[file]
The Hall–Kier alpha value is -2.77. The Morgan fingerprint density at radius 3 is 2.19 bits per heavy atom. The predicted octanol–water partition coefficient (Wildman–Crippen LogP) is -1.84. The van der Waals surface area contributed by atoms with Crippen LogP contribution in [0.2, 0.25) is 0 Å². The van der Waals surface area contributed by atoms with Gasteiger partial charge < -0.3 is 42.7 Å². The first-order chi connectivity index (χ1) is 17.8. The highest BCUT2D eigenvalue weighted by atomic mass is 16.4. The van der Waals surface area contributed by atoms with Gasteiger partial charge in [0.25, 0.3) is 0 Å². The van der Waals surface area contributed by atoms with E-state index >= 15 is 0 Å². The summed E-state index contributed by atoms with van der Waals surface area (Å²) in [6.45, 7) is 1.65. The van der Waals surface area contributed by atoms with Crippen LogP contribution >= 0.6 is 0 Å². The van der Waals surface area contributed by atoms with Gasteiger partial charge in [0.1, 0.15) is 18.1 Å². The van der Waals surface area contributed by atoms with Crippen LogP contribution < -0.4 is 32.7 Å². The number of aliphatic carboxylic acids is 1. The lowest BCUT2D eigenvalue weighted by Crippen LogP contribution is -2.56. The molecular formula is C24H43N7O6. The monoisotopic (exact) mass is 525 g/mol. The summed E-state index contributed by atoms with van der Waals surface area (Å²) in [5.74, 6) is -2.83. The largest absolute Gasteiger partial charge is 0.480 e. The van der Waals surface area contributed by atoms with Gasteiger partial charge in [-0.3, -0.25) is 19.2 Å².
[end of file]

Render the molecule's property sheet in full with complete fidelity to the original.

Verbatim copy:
The Hall–Kier alpha value is -2.77. The Morgan fingerprint density at radius 3 is 2.19 bits per heavy atom. The predicted octanol–water partition coefficient (Wildman–Crippen LogP) is -1.84. The van der Waals surface area contributed by atoms with Crippen LogP contribution in [0.2, 0.25) is 0 Å². The van der Waals surface area contributed by atoms with Gasteiger partial charge < -0.3 is 42.7 Å². The first-order chi connectivity index (χ1) is 17.8. The highest BCUT2D eigenvalue weighted by atomic mass is 16.4. The van der Waals surface area contributed by atoms with Gasteiger partial charge in [0.25, 0.3) is 0 Å². The van der Waals surface area contributed by atoms with E-state index >= 15 is 0 Å². The summed E-state index contributed by atoms with van der Waals surface area (Å²) in [6.45, 7) is 1.65. The van der Waals surface area contributed by atoms with Crippen LogP contribution >= 0.6 is 0 Å². The van der Waals surface area contributed by atoms with Gasteiger partial charge in [0.1, 0.15) is 18.1 Å². The van der Waals surface area contributed by atoms with Crippen LogP contribution < -0.4 is 32.7 Å². The number of aliphatic carboxylic acids is 1. The lowest BCUT2D eigenvalue weighted by Crippen LogP contribution is -2.56. The molecular formula is C24H43N7O6. The monoisotopic (exact) mass is 525 g/mol. The summed E-state index contributed by atoms with van der Waals surface area (Å²) in [5.74, 6) is -2.83. The largest absolute Gasteiger partial charge is 0.480 e. The van der Waals surface area contributed by atoms with Gasteiger partial charge in [-0.3, -0.25) is 19.2 Å².